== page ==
The book begins with an insightful introduction, and continues in four sections: God’s Time Reveals (Kairos), Becoming Like God in Weakness (Theosis), Self-Emptying Disables the Disability (Kenosis), and The Iconic Community (Koinonia). Readers will have the opportunity to look at the theology of disability with the perspective of God’s time; consider how disability helps to bring us closer to God; begin to learn ways in which parishes and parishioners can better embrace and include their brothers and sisters experiencing disabilities; explore ways in which people with disabilities can serve the Church; and be challenged to better care for those who are experiencing disabilities. Each chapter concludes with a bulleted summary that helps the reader to better solidify their learning, and thought-inducing questions. (These questions will also be helpful for group discussions of the book.) The conclusion is simultaneously challenging and encouraging.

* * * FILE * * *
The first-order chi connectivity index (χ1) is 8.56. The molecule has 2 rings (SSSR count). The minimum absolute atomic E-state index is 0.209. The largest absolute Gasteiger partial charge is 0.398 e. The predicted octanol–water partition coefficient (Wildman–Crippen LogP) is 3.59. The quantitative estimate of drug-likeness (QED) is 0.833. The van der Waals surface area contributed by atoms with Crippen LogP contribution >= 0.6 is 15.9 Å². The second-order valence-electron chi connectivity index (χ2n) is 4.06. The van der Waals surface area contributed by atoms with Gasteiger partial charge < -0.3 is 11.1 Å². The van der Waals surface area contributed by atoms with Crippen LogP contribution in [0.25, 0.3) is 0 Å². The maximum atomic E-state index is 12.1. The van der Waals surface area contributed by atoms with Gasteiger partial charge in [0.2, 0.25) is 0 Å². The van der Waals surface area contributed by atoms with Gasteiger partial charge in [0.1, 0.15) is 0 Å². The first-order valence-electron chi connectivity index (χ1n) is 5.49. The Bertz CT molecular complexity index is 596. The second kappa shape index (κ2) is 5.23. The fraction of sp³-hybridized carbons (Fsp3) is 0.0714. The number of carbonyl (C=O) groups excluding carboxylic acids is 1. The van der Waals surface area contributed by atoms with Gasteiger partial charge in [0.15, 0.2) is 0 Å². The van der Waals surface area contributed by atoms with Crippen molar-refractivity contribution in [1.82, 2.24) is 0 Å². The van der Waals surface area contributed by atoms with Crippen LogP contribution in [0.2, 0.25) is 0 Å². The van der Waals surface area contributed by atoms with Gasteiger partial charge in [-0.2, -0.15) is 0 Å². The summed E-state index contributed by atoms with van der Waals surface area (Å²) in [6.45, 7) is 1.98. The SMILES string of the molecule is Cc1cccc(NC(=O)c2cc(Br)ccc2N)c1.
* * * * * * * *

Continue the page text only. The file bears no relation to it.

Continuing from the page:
In one of her thought-provoking questions on page 72, Kinard offers a beautiful glimpse at what this book is about: “We are all in this body of Christ together, and people with disabilities, along with those without disabilities, have a common goal of becoming like Christ. The focus shifts from what we are able to do alone to how we can help the whole body work together.” It is not always easy to know how to work together, given all of the differences in the body of Christ, but reading this book – and taking action on the insights it offers – is an excellent place to start.